Tuesday, January 09, 2007

Why Do So Many Doctors Accept Evolution?

Over at Uncommon Descent, Gil Dodgen asks the question of why so many engineers reject evolution. Dave Scott then asks a similar question about doctors. Not surprisingly, their answers to these questions are self-serving and backed up only by wishful thinking. Dodgen quotes Stephen Meyer as saying that because engineers know all about "design", they are therefore in a unique position to know about biology. (As a corollary, I suppose biologists must have special insight when it comes to designing bridges.) Even more amusing is Dave Scott's explanation for why doctors supposedly reject evolution. They are risk adverse. I'll let others ponder the logic of that one.

But all of this begs the question: How many doctors (or engineers) reject evolution, and why do they do so? I think the question is worth looking at, even if just for fun. So let's do something that the denizens of UD would consider totally alien -- let's look at some data.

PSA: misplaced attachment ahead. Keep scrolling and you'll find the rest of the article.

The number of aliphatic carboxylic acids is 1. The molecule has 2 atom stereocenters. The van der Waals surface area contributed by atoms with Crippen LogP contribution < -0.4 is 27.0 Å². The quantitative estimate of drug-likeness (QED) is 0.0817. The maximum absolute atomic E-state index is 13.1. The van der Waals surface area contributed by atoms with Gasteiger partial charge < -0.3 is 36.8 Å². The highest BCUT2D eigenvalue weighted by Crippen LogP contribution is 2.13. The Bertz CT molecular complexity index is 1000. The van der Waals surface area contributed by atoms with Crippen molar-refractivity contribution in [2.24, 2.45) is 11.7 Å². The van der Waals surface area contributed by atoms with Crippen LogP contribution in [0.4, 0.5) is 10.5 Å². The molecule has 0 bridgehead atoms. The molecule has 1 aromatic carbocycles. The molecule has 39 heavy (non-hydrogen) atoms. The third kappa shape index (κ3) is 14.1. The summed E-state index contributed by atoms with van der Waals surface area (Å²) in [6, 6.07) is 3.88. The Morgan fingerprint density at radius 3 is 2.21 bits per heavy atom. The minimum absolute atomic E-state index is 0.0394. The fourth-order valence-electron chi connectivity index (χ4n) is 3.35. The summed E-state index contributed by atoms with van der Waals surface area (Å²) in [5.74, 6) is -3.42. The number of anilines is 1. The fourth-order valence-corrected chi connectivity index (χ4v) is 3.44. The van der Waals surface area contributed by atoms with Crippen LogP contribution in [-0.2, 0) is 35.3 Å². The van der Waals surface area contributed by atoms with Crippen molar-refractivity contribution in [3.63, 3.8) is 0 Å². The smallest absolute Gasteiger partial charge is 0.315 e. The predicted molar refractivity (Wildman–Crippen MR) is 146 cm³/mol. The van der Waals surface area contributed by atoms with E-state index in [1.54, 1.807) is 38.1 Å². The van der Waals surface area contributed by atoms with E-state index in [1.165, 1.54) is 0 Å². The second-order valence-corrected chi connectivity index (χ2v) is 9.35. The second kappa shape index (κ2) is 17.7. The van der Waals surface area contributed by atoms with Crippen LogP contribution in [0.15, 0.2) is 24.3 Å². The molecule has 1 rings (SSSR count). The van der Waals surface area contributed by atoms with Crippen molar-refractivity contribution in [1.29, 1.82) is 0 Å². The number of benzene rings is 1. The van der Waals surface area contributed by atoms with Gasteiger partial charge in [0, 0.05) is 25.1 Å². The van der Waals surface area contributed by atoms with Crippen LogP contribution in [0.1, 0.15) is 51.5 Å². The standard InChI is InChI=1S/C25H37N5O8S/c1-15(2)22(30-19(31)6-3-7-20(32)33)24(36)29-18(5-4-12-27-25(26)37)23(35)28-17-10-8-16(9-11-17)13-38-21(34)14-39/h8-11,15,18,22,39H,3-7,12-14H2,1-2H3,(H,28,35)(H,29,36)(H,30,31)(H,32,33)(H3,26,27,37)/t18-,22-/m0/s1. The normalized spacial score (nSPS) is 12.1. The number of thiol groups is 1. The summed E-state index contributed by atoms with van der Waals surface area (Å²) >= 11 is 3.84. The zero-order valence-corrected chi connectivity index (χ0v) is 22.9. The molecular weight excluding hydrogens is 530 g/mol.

Lucky for us, the Louis Finkelstein Institute recently conducted a survey on the beliefs that doctors have concerning evolution and "intelligent design". The headline for the survey was that a majority of doctors, 63%, preferred evolution over ID. Still, that leaves a fairly sizable minority, 34%, who agree with the ID position. Unfortunately, it's hard to know what to make of such numbers. Thanks in large part to the obscurantist tactics of its major proponents, "intelligent design" is a fuzzy concept that has any number of possible meanings among lay people. For example, a lot of people seem to think that ID is equivalent to theistic evolution, a position held in contempt by the leading ID advocates. It's also difficult to compare different surveys against each other, given that (especially for this issue) the answers tend to be extremely sensitive to the wording of the question. For example, any question that makes a reference to God or the Bible will tend to elicit a more positive response than one that doesn't, even when the questions are essentially the same.